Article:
Pat Greenhouse/Globe Staff
CAMBRIDGE — Secretary of State John F. Kerry warned Monday that the country risks disastrous environmental and economic consequences if Donald J. Trump’s administration does not hasten the transition from fossil fuels to renewable-energy sources.
Scolding doubters of man-made climate change and warning of global catastrophe if sufficient steps to curb it aren’t taken, Kerry held out renewable energy sources as not just environmentally responsible, but financially lucrative.
“No nation will do well if it sits on the sidelines, choking on the fumes generated by obsolete technologies, and failing to share in the benefits of the clean-tech explosion,” Kerry said during a speech at the Massachusetts Institute of Technology’s Sloan School of Management.
President-elect Trump has questioned what an overwhelming majority of scientists agree on: that climate change is a fact, and fueled by human activity.
“I’m still open-minded,” he said on Fox News last month. “Nobody really knows. Look, I’m somebody that gets it, and nobody really knows. It’s not something that’s so hard and fast.”
Trump’s choice to replace Kerry is former Exxon Mobil chief executive Rex Tillerson, whose confirmation hearing before the Senate Foreign Relations Committee begins Wednesday. Tillerson is expected to face questions about his former company’s environmental record, including allegations it misled the public about climate-change research.
“I’m not going to speculate about the policies that our president-elect and his secretary of state will choose to pursue,” Kerry said, “but I will tell you this: In the time I’ve spent in public life, one of the things I’ve learned is that some issues look a lot different when you’re actually in office, compared to when you’re on the campaign trail.”
Less than two weeks before leaving office, and in what were likely his final remarks in his home state as the nation’s top diplomat, Kerry offered dramatic warnings about the effects of climate change. The 2004 Democratic presidential nominee and former US senator said air samples from Antarctica, purportedly the world’s cleanest atmosphere, already contain 14 percent more carbon dioxide than what scientists have long called the “tipping point.”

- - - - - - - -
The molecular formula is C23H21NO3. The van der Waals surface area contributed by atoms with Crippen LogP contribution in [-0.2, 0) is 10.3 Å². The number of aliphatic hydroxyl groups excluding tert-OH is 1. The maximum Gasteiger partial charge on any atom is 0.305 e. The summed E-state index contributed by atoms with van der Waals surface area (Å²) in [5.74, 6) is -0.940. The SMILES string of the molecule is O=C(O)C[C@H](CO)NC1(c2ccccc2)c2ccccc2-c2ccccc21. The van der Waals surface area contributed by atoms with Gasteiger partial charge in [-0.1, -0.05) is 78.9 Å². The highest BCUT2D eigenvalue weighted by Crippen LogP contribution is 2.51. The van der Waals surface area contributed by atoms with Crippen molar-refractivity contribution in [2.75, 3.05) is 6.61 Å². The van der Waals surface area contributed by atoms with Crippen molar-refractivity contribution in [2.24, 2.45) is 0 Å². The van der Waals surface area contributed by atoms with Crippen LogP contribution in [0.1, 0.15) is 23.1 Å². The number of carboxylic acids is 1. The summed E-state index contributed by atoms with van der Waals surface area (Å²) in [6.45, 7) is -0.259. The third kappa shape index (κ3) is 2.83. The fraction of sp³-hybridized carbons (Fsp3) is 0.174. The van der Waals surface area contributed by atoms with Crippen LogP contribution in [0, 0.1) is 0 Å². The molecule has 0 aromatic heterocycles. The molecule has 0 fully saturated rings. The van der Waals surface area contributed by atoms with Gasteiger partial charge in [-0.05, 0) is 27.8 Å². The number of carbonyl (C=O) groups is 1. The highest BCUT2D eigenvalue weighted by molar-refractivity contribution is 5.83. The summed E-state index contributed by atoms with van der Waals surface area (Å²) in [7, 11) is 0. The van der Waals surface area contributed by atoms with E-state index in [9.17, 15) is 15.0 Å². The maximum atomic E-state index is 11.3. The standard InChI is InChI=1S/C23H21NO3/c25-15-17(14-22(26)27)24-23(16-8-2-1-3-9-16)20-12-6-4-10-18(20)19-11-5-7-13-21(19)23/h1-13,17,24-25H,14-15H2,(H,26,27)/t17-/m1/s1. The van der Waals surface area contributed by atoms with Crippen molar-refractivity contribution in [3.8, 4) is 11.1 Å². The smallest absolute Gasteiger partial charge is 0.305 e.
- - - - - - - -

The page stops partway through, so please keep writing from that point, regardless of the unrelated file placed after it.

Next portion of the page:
“If we don’t go far enough fast enough, the damage we inflict could take centuries to undo — if it can be undone at all. We don’t get a second chance on this one,” Kerry said.
Pointing to recent global-temperature records set at a brisk pace, rapidly melting glaciers, sea levels rising at three times the 20th-century rate, and intensified storms, Kerry said, “Unless we take the steps necessary to change the course that our planet is on, the impacts that we have already seen will pale in comparison to what we will witness in years to come.”
Without mentioning Trump by name, Kerry offered clear warnings for the next administration, predicting that other countries were already eager to tap into a lucrative clean-energy boom.
“If we don’t do it, I’m telling you, the rest of the world is going to go there,” Kerry said.
He also encouraged the development of additional nuclear energy sources, arguing that the peril posed by climate change and advances in nuclear technology made it worth the downsides.
“Go for it,” Kerry said, noting that early in his career he was opposed to nuclear power.
A Trump spokesman did not respond to voice mails requesting comment.
Kerry offered no specifics about his post-State Department plans, but had said before that he intends to return to Boston and work in the private sector. With 11 days remaining until Trump’s inauguration, Kerry joked Monday that he was “about to become one of the most visibly unemployed people in America.”
In an e-mail, Colin Reed, executive director of the Republican opposition group America Rising PAC, said: “John Kerry has earned a reputation for flip flopping, but he’s remarkably consistent when it comes to being out-of-touch. Case in point: making light of being unemployed with a net worth near $100 million.”
Boston Mayor Martin J. Walsh attended Kerry’s speech. The city will host a major climate-change summit with urban leaders from both the United States and China later this year, Kerry announced in China last June.
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